Wednesday, 16 June 2010

Future Dates

Our 'appointments diary' for the rest of the year is filling up quite nicely! In addition to our now monthly Masses in York, we've been invited to sing for the following services so far...

31st July 12pm. St Mary's Church, Barnard Castle
Annual Founders' Day Requiem

11th September 12pm. Brinkburn Priory, Northumberland
Annual High Mass

1st October 7.30pm. St Theresa's Church, Sheffield
Solemn High Mass [EF]

3rd October 11.00am St Theresa's Church, Sheffield
Solemn Mass [Latin, OF]

[Both these Masses are part of a triduum of Masses for the Golden Jubilee of the consecration of the

14th November 3.00pm. Holy Souls' Scunthorpe
Solemn Requiem Mass [Remembrance Sunday]
The music - Victoria à 6 was confirmed in November last year when we sang it during the Octave of All Souls.

20th December 7.30pm. St Mary's, Bishophill Jnr, York
Our Annual Carol Service.

There's also the church of St Marie, Halifax to fit in somewhere, and another Orthodox Divine Liturgy, but these will probably have to wait until 2011, more of which later as it will be our 15th Anniversary year!

Suggestions for the Carol Service most welcome. We'll see how many we can actually incorporate. :-)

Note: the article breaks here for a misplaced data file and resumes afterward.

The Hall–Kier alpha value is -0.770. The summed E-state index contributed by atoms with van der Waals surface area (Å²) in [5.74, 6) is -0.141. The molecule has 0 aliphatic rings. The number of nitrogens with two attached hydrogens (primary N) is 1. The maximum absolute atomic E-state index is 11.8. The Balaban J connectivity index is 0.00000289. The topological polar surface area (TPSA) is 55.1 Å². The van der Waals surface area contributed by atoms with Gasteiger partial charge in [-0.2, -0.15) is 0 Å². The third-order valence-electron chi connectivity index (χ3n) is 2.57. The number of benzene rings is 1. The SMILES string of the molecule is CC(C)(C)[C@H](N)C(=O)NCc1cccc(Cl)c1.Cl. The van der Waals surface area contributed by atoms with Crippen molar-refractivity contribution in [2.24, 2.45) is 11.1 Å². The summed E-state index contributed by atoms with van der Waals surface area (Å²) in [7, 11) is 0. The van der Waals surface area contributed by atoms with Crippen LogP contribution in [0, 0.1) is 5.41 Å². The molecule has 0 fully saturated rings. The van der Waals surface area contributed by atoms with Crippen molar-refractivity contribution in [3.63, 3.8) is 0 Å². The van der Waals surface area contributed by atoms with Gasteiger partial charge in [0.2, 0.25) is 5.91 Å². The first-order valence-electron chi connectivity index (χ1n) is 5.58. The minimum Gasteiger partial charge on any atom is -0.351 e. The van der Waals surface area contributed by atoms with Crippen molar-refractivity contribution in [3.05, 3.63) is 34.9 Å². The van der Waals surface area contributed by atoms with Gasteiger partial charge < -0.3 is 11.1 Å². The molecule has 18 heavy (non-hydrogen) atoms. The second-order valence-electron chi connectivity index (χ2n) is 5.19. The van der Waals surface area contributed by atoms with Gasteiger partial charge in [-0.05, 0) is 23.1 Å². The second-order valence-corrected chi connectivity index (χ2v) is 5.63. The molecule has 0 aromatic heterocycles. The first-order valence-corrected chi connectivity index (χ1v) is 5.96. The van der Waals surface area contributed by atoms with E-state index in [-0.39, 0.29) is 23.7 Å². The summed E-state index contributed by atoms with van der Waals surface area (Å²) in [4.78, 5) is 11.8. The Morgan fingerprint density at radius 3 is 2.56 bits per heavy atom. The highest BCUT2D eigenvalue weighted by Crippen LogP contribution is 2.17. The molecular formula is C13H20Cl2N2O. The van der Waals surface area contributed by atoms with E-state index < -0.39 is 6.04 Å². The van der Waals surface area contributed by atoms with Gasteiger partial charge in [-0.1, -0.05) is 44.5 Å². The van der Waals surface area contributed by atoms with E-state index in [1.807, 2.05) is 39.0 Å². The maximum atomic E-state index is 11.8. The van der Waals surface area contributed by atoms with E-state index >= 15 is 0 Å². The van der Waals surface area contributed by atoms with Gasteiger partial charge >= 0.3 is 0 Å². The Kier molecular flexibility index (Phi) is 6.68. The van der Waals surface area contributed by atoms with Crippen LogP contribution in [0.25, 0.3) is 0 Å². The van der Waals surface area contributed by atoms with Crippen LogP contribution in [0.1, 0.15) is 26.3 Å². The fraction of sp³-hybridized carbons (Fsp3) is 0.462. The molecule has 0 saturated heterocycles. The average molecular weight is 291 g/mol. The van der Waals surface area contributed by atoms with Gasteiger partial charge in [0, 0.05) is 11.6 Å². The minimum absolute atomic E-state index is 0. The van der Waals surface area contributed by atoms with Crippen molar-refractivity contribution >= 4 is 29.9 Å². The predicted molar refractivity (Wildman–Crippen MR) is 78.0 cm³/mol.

Sunday, 6 June 2010

Resurrecting Tradition - A Man for All Seasons

I've been to another concert this evening, with a slight difference. It was free, with a retiring collection for a very deserving charity. The choir 'Resurrecting Tradition' was a group of students from the University of York supported by Cassoc, the Catholic Students' Society, though by no means exclusively Catholic. [A bit like us in a way, but a lot younger!] Indeed, the concert took place in a Methodist church, where Nic, the conductor, is the organist. The choir - dare I say not all experienced singers, but full of enthusiasm[ :-) ], took us on a musical journey based around the Church year interspersed with Readings from the Bible and concluding with a couple of fun secular pieces. There was very little in the programme that I didn't know, which added to my enjoyment of the concert. They deserve HUGE credit for tackling this programme and singing  a cappella, especially in not the most friendly of acoustics. (The temperature inside the church was stifling to say the least!) The two solo pieces were great as well.

We need to show our support for such initiatives as this, and I'm pleased that several people came & not just from the University. Otherwise choral music will be relegated to concerts sung by professional & aspiring to be professional choirs - at a price. You'll rarely hear it in church liturgically [where it's supposed to be] except perhaps in major Cathedrals & Parish churches which are able to fund it.

I'm very much looking forward to the next time they sing. Details will be posted here when I find out!

Saturday, 5 June 2010

London Revisited